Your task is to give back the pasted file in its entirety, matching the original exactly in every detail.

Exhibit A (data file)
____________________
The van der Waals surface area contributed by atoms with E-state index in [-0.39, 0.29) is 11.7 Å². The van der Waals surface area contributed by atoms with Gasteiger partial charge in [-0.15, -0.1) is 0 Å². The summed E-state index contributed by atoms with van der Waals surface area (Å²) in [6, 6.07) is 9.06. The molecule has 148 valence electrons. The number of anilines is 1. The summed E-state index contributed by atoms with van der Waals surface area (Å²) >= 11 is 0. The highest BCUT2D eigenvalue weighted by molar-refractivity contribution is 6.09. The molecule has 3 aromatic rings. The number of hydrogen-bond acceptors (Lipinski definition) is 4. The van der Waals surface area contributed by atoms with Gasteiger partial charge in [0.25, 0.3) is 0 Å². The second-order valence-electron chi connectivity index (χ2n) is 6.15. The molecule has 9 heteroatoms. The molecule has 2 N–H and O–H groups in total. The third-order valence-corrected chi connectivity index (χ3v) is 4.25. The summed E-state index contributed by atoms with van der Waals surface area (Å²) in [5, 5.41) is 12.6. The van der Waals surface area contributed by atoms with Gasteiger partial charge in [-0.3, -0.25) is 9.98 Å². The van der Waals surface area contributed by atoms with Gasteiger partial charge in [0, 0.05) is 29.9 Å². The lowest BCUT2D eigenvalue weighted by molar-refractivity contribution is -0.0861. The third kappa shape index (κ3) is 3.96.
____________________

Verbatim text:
The van der Waals surface area contributed by atoms with E-state index in [-0.39, 0.29) is 11.7 Å². The van der Waals surface area contributed by atoms with Gasteiger partial charge in [-0.15, -0.1) is 0 Å². The summed E-state index contributed by atoms with van der Waals surface area (Å²) in [6, 6.07) is 9.06. The molecule has 148 valence electrons. The number of anilines is 1. The summed E-state index contributed by atoms with van der Waals surface area (Å²) >= 11 is 0. The highest BCUT2D eigenvalue weighted by molar-refractivity contribution is 6.09. The molecule has 3 aromatic rings. The number of hydrogen-bond acceptors (Lipinski definition) is 4. The van der Waals surface area contributed by atoms with Gasteiger partial charge in [0.25, 0.3) is 0 Å². The second-order valence-electron chi connectivity index (χ2n) is 6.15. The molecule has 9 heteroatoms. The molecule has 2 N–H and O–H groups in total. The third-order valence-corrected chi connectivity index (χ3v) is 4.25. The summed E-state index contributed by atoms with van der Waals surface area (Å²) in [5, 5.41) is 12.6. The van der Waals surface area contributed by atoms with Gasteiger partial charge in [-0.3, -0.25) is 9.98 Å². The van der Waals surface area contributed by atoms with Gasteiger partial charge in [0, 0.05) is 29.9 Å². The lowest BCUT2D eigenvalue weighted by molar-refractivity contribution is -0.0861. The third kappa shape index (κ3) is 3.96.